Stories about students

#JusticeForHunain: Is this how we ‘discipline’ our children in a ‘civilised’ society?

The recent death of teenage student Hunain Bilal in Lahore only brings to light the tragic reality of corporal punishment among the countless unethical but socially accepted norms in the Pakistani society. Allegedly, Hunain had failed to memorise his lesson, due to which the teacher “punched him repeatedly, grabbed his hair and hit his head against the wall, all the while yelling at him”. As a result, the child collapsed and died on the spot. Hunain’s case is not rare in Pakistan where corporal punishment is considered the best way of disciplining at both home and school. Although a 2014 National ...

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Urdu Bazaar: “We have lavish shops for shoes but for books, we can’t even find space on a drain”

Mild sunlight warms the streets tightly packed with books, stalls and rows of parked vehicles. Shops aligned adjacent to each other brim with colourful books meant to appeal to book lovers. The market chaotically mixes the queries of customers and shopkeepers alike. The ancient Urdu Bazaar seems entirely unaffected by the government’s recent anti-encroachment order. Urdu Bazaar is one of the oldest book markets in the subcontinent and almost every Karachi dweller has some sort of memory associated with it. For many, the book market played a pivotal role in their childhood. For some, the market itself was their favourite play area ...

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Sending your child to school doesn’t guarantee that he will actually learn

In a utopian setting, the quintessential scenario for Pakistan would be to educate every child, thus leading to countless benefits, not least in relation to important indicators such as employment, health, equality and so on. Receiving “free and compulsory” education is also a legal constitutional right for every Pakistani child aged five to 16 under Article 25A. However, let’s face the harsh reality: Pakistan is unable to educate every single child. According to budget estimates, the government will only spend around a meagre 2.03% of its gross domestic product (GDP) on education in 2018. This is way below international requirements. Resources are ...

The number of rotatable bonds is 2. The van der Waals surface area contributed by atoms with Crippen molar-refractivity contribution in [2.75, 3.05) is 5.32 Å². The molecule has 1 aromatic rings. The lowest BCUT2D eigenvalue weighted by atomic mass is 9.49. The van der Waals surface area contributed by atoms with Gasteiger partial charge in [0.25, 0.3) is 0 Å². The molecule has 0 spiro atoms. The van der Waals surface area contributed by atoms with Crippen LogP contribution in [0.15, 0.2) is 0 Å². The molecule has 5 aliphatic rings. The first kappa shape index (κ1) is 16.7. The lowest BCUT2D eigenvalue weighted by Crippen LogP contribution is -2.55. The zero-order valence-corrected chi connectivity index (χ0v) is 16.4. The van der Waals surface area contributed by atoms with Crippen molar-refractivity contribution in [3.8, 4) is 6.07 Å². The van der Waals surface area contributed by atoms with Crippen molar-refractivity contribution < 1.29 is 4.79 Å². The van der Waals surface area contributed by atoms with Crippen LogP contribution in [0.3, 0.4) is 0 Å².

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Because smoking damages a man’s lungs and ruins a woman’s honour

While universities around the world are trying to promote freedom of expression and invest in the development of their students, in the case of Pakistan, higher education institutions are stifling debate, cracking down on any independent thought and churning out automatons by the hundreds. For instance, they are more focused on wasting paper with unoriginal research papers, as former students of University of Engineering and Technology (UET) were recently caught plagiarising a whole paper verbatim and almost got away with having it published. International Islamic University Islamabad (IIUI) has stopped its students from celebrating Pakhtun culture day, while Punjab University arrested ...

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Nation uniform curriculum: Are we compromising equity for equality?

In another move towards a Naya Pakistan, Federal Minister for Education and Professional Training Shafqat Mahmood has announced a uniform national curriculum policy to not only ensure the quality of education, but also provide a level playing field across the country and present equal opportunity to everyone. This may sound utopian to many, but can we start celebrating yet? Let’s unearth this thought by taking a glance at the omnipresent institution of ‘schools’. How old is this institution? Impromptu responses might suggest perhaps thousands of years old, or maybe dating back to Socrates. Not only would these responses reflect our ...